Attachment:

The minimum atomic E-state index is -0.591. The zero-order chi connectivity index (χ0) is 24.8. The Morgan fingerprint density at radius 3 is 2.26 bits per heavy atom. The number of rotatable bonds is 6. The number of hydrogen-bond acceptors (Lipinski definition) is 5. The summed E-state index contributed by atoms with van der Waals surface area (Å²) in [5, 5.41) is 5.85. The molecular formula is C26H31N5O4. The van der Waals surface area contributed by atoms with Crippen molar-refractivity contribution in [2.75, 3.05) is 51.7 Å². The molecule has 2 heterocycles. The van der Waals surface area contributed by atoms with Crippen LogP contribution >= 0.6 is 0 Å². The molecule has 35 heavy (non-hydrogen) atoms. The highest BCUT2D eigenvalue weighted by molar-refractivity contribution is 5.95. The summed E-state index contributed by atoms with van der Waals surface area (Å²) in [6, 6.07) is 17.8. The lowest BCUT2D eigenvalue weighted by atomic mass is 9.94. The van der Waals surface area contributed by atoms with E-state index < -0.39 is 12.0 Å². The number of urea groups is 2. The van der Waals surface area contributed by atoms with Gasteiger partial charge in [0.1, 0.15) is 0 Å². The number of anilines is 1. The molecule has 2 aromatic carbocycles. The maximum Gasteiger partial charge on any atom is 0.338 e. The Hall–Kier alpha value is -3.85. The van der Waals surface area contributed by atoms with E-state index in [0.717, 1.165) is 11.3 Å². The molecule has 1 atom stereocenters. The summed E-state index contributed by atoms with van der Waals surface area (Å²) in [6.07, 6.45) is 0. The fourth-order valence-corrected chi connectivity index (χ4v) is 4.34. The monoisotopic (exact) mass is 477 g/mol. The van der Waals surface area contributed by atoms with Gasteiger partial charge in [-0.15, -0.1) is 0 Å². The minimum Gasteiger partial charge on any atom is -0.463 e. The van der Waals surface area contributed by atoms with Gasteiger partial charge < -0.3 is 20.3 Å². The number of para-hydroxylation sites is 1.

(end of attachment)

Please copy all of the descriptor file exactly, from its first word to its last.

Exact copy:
The minimum atomic E-state index is -0.591. The zero-order chi connectivity index (χ0) is 24.8. The Morgan fingerprint density at radius 3 is 2.26 bits per heavy atom. The number of rotatable bonds is 6. The number of hydrogen-bond acceptors (Lipinski definition) is 5. The summed E-state index contributed by atoms with van der Waals surface area (Å²) in [5, 5.41) is 5.85. The molecular formula is C26H31N5O4. The van der Waals surface area contributed by atoms with Crippen molar-refractivity contribution in [2.75, 3.05) is 51.7 Å². The molecule has 2 heterocycles. The van der Waals surface area contributed by atoms with Crippen LogP contribution >= 0.6 is 0 Å². The molecule has 35 heavy (non-hydrogen) atoms. The highest BCUT2D eigenvalue weighted by molar-refractivity contribution is 5.95. The summed E-state index contributed by atoms with van der Waals surface area (Å²) in [6, 6.07) is 17.8. The lowest BCUT2D eigenvalue weighted by atomic mass is 9.94. The van der Waals surface area contributed by atoms with E-state index < -0.39 is 12.0 Å². The number of urea groups is 2. The van der Waals surface area contributed by atoms with Gasteiger partial charge in [0.1, 0.15) is 0 Å². The number of anilines is 1. The molecule has 2 aromatic carbocycles. The maximum Gasteiger partial charge on any atom is 0.338 e. The Hall–Kier alpha value is -3.85. The van der Waals surface area contributed by atoms with E-state index in [0.717, 1.165) is 11.3 Å². The molecule has 1 atom stereocenters. The summed E-state index contributed by atoms with van der Waals surface area (Å²) in [6.07, 6.45) is 0. The fourth-order valence-corrected chi connectivity index (χ4v) is 4.34. The monoisotopic (exact) mass is 477 g/mol. The van der Waals surface area contributed by atoms with Gasteiger partial charge in [-0.15, -0.1) is 0 Å². The minimum Gasteiger partial charge on any atom is -0.463 e. The van der Waals surface area contributed by atoms with Gasteiger partial charge < -0.3 is 20.3 Å². The number of para-hydroxylation sites is 1.